Dividing Lists with SubList

A free video tutorial from Stephen Grider
Engineering Architect
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Dividing Lists with SubList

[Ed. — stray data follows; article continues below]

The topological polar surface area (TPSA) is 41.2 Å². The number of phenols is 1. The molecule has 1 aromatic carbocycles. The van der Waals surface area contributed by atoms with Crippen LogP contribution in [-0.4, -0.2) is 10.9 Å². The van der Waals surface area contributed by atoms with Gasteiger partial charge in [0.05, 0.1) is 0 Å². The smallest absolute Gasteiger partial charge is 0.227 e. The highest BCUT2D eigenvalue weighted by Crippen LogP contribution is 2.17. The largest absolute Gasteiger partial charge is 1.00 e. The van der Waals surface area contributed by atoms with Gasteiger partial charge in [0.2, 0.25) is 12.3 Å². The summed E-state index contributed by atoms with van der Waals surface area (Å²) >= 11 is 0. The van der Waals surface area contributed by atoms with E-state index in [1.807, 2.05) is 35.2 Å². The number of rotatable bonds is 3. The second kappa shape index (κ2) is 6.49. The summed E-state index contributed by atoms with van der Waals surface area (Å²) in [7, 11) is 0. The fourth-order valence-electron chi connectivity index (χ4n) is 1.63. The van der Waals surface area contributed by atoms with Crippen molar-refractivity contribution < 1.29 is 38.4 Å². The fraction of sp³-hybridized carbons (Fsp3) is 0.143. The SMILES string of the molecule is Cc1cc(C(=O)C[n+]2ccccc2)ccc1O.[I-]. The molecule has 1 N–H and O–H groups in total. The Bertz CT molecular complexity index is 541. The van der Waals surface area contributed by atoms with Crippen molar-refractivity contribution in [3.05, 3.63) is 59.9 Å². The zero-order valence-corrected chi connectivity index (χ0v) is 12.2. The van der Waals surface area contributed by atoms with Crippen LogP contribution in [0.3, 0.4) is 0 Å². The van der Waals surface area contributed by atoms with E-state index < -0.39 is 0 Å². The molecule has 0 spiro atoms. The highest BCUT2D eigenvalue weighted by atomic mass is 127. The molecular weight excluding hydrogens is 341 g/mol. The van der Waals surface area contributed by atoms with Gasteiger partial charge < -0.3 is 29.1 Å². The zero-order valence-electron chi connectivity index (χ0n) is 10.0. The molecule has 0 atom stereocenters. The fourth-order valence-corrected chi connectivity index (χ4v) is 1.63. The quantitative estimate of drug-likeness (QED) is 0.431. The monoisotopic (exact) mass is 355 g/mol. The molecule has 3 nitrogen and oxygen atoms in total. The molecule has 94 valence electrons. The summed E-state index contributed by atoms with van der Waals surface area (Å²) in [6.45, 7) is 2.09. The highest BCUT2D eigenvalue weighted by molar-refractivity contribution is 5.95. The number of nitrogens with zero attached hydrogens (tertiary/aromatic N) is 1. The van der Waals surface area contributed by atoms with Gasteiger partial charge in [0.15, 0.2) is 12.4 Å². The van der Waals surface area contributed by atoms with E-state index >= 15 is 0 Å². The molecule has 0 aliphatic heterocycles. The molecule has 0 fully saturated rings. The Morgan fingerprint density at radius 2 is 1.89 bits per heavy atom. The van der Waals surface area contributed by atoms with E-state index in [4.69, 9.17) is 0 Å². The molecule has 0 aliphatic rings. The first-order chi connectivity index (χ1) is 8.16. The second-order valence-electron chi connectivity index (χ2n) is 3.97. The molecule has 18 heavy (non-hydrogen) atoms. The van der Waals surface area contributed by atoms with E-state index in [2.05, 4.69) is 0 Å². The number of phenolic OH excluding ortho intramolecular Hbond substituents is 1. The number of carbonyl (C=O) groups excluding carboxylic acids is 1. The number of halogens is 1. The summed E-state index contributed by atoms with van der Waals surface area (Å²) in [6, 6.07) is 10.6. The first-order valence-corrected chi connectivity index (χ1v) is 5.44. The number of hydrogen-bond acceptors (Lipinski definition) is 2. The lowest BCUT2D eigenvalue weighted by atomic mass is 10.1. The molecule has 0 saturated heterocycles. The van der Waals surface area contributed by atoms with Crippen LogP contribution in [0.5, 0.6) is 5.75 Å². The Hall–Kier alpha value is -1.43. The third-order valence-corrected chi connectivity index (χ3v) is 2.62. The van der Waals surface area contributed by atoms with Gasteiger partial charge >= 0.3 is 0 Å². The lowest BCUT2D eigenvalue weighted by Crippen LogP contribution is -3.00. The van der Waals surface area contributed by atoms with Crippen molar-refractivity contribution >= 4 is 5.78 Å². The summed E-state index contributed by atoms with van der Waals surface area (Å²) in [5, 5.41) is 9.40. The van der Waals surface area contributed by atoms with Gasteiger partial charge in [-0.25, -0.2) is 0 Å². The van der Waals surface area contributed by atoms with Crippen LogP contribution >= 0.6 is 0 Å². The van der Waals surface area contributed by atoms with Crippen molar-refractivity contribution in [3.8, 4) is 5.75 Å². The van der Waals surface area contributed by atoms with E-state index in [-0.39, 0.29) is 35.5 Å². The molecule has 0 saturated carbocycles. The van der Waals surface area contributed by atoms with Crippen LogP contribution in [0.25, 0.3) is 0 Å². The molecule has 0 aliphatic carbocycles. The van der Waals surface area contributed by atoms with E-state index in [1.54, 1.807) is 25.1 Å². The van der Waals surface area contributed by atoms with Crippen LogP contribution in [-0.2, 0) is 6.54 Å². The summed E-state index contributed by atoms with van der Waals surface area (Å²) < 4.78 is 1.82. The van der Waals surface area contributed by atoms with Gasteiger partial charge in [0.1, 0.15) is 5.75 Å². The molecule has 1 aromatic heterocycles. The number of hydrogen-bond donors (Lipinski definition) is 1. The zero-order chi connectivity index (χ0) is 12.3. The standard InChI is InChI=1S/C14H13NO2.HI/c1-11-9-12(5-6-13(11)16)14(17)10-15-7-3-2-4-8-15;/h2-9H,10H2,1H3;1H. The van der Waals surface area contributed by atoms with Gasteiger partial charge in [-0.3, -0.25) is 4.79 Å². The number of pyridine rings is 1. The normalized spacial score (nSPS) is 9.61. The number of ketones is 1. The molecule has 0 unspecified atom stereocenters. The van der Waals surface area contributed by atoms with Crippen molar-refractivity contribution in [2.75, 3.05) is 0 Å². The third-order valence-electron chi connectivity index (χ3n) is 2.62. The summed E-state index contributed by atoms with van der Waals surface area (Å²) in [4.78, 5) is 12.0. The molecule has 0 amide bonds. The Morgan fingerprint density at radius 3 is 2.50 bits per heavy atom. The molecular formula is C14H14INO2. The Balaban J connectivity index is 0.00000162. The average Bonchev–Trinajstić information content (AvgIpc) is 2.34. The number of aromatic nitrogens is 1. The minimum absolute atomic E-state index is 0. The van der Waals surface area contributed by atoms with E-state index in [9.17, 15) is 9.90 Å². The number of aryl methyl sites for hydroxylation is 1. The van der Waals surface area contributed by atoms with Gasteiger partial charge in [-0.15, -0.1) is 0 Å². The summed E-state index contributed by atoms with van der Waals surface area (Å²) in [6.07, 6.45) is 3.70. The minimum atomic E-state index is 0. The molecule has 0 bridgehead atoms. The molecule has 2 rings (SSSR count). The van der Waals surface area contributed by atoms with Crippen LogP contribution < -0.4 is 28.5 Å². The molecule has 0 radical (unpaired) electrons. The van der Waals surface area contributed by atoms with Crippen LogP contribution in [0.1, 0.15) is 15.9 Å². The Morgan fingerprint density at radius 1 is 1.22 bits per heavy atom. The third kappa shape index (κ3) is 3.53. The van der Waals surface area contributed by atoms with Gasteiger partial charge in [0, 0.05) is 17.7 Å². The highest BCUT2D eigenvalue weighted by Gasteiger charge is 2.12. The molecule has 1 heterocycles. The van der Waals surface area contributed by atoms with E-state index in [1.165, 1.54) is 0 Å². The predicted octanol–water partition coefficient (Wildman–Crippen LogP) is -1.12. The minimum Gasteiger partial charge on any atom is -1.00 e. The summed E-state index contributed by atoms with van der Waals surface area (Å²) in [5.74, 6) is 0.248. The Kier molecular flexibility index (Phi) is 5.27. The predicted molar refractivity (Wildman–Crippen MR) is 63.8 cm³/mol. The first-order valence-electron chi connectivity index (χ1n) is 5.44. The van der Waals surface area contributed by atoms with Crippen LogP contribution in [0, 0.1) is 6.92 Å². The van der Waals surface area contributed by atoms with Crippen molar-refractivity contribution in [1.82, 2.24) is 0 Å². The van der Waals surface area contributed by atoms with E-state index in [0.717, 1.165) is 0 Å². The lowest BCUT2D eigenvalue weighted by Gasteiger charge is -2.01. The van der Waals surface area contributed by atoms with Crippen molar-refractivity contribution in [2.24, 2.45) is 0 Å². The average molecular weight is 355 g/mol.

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In the last section, we had a deep discussion on how this sub list method right here actually works. So when it says that it returns a new list containing the objects from a start index to an end index, we now understand that it's not actually kind of copying those objects. It's not removing them from the original list. We are just copying references to those objects and they never get removed from the original list. So with that in mind, we're now going to flip back over to Dart Pad and we're going to implement our deal method. We're going to figure out how to actually modify our original underlying deck when we create this hand. Because as we just discussed a moment ago, if I deal you some number of cards out of my deck, like, say, cards zero one and two, I definitely should not retain access to those cards. When I deal them to you. That's it. They're no longer inside of my hand of cards or my deck of cards. I no longer have access to them. Okay. So I'm going to flip back over to dart pad. I'm going to find my deck class. Here it is right here. I'm going to go down to the bottom of that class again. And while still inside of the class body, I'm going to create a new method called deal. Now, whenever we call this function right here, we probably need to know how many cards we're trying to deal out to a user. For example, if we are playing a game of poker, I might need to deal you five cards. But if we're playing a game of blackjack, I'll probably only deal you like what, two cards or whatever it's supposed to be. So as an argument to this deal function, I'm going to expect to receive an integer reflecting the hand size or how many cards I'm supposed to deal into your hand. Okay, so that looks good. Now the next thing we're going to do is we're going to take our cards list and we're going to call that sub list method on it. And we're actually going to call this sub list method on it two times. Okay. So let me give you a quick diagram of how this thing is going to work. We're going to call this sub list method two times. The first time you and I are going to pull out some number of cards that are going to be returned to whoever called this function. Then we're going to call the sub list method a second time. And in that second call, remember that we're not actually removing these cards per se. So let me copy paste them back up here to reflect reality. So in the first sub list call, we're going to create this second list down here or this kind of hand that we're going to return. And then in a second call to Sub List, we're going to pull off all the remaining cards. So like three, four, five over here, that's going to give us a new list. We're going to take that list and assign it over the current cards list. So in other words, we're going to call Sub List a second time. We're going to get a new list over here. We're going to throw this old list away and then we're going to say that the new cards list that belongs to our deck class is just these remaining three, four and five. So essentially, we're just going to call sub list twice and make use of these two different slices. One is going to go to whoever called the deal method and the other is going to go to the cards property. On our deck class. I think that once we write out the code for this, it'll make it a lot more sense. So down here inside of Deal, I'm going to first create my hand of cards or kind of the the deck or the list of cards that we're going to return from this function. So we'll say var hand is cards dot sub list, and I'm going to take all the cards from zero to hand size like so. So with this line of code right here, we are creating a new list and we are copying references over to that new list and we assign all that to hand. Then after that I'm going to call cards sub list again and we're going to take all the cards that are remaining inside this hand. Starting at hand size. So notice how right here we took everything from the start to hand size. Then on sublist right here, we're going to take everything that is remaining in the deck. So we'll say hand size on now for going all the way to the end of the list here or getting all the remaining cards. If you go back and look at the documentation here. You'll notice that around the oops, I accidentally clicked on that. I apologize. Let's stop now. Go back. Okay. So around that second argument. There we go around the second argument. We've got a set of square braces right there. So whenever you see those square braces around an argument list, that means that it is an optional argument. So in other words, if we do not pass in an end argument right here, subList is going to automatically go all the way to the very end of the list and take everything that is remaining inside there. So all we have to do is pass in sublist as the first argument right here, and then we do not have to pass in a second argument. So this line of code right here is going to take all the remaining cards inside of our cards list, and then we're going to take that brand new list that gets returned and we're going to overwrite our current list of cards with that one. And then finally. We will return the hand that we created. And that's pretty much it. Okay, so let's test this out. Now I'm going to go back up to my main method. I'm going to do a little bit of changing inside of our main method here. Let's just go back to where we had the deck. I'll start off by printing the deck. So we'll just kind of start off and say, Hey, what do we have here? I'll then call print on deck dot deal and I'll try to deal myself five cards. So now we're going to see two print statements. We'll see the original deck completely unmodified. We'll then see a hand of just five cards or a list of five cards by itself, and then we'll print out the deck again. So the second deck right here should have five fewer cards inside of it because we took five cards and we dealt them out to, I don't know, someone who's playing our game, presumably. All right. So let's give this a shot. I'll click run up here. Give it a second. Oh, it gets stuck all the darn time. Let's try this again. There we go. Much better. Okay, so right here, you'll see. Here is our original list of cards. That's all the cards that we're creating inside of our deck. Then right here, I see one, two, three, four and five cards that were created inside of our hand. And then we see right here, there's clearly I'm not going to count them all out, but clearly there are fewer cards inside of here. And actually, we can kind of make a quick comparison here. Notice how in the original list we had five diamonds cards. Those diamonds are now inside the hand and they are no longer inside of the list of cards that belong to our actual deck class. Okay, So I know that this sub list stuff was a little bit crazy, but remember the overall goal of what we were trying to communicate here is that whenever we create a list of records, the list does not actually truly store our records. The records exist inside of memory and the list just makes reference over to the records. Okay, so now that we got a better handle on that, let's continue in the next section.